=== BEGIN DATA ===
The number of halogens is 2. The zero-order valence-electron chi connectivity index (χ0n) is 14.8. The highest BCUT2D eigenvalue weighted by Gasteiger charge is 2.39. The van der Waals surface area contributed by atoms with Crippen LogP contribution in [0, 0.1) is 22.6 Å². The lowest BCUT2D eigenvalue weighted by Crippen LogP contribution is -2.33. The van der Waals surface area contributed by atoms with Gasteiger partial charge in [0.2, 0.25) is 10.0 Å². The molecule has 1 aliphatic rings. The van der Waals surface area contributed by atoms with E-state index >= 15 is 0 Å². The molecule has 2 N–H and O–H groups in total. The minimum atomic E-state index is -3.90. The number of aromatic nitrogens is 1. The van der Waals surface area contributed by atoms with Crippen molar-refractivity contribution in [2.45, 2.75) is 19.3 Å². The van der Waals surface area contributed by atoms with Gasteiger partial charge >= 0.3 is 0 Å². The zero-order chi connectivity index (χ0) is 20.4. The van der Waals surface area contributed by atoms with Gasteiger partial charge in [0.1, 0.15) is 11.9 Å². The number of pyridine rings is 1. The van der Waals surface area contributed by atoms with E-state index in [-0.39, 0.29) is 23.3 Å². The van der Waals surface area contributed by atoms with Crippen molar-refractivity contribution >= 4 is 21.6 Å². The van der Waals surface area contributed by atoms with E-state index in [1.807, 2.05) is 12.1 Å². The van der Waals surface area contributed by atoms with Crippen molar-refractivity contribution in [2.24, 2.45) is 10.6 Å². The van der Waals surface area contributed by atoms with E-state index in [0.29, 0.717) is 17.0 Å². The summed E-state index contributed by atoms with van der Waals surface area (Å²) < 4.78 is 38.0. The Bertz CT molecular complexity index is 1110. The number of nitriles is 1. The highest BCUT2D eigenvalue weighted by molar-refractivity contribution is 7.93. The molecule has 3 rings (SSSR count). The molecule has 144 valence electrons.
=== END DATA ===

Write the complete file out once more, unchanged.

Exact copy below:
The number of halogens is 2. The zero-order valence-electron chi connectivity index (χ0n) is 14.8. The highest BCUT2D eigenvalue weighted by Gasteiger charge is 2.39. The van der Waals surface area contributed by atoms with Crippen LogP contribution in [0, 0.1) is 22.6 Å². The lowest BCUT2D eigenvalue weighted by Crippen LogP contribution is -2.33. The van der Waals surface area contributed by atoms with Gasteiger partial charge in [0.2, 0.25) is 10.0 Å². The molecule has 1 aliphatic rings. The van der Waals surface area contributed by atoms with E-state index >= 15 is 0 Å². The molecule has 2 N–H and O–H groups in total. The minimum atomic E-state index is -3.90. The number of aromatic nitrogens is 1. The van der Waals surface area contributed by atoms with Crippen molar-refractivity contribution in [2.45, 2.75) is 19.3 Å². The van der Waals surface area contributed by atoms with Gasteiger partial charge >= 0.3 is 0 Å². The zero-order chi connectivity index (χ0) is 20.4. The van der Waals surface area contributed by atoms with Gasteiger partial charge in [0.1, 0.15) is 11.9 Å². The number of pyridine rings is 1. The van der Waals surface area contributed by atoms with E-state index in [-0.39, 0.29) is 23.3 Å². The van der Waals surface area contributed by atoms with Crippen molar-refractivity contribution >= 4 is 21.6 Å². The van der Waals surface area contributed by atoms with E-state index in [1.807, 2.05) is 12.1 Å². The van der Waals surface area contributed by atoms with Crippen molar-refractivity contribution in [2.24, 2.45) is 10.6 Å². The van der Waals surface area contributed by atoms with E-state index in [0.29, 0.717) is 17.0 Å². The summed E-state index contributed by atoms with van der Waals surface area (Å²) < 4.78 is 38.0. The Bertz CT molecular complexity index is 1110. The number of nitriles is 1. The highest BCUT2D eigenvalue weighted by molar-refractivity contribution is 7.93. The molecule has 3 rings (SSSR count). The molecule has 144 valence electrons.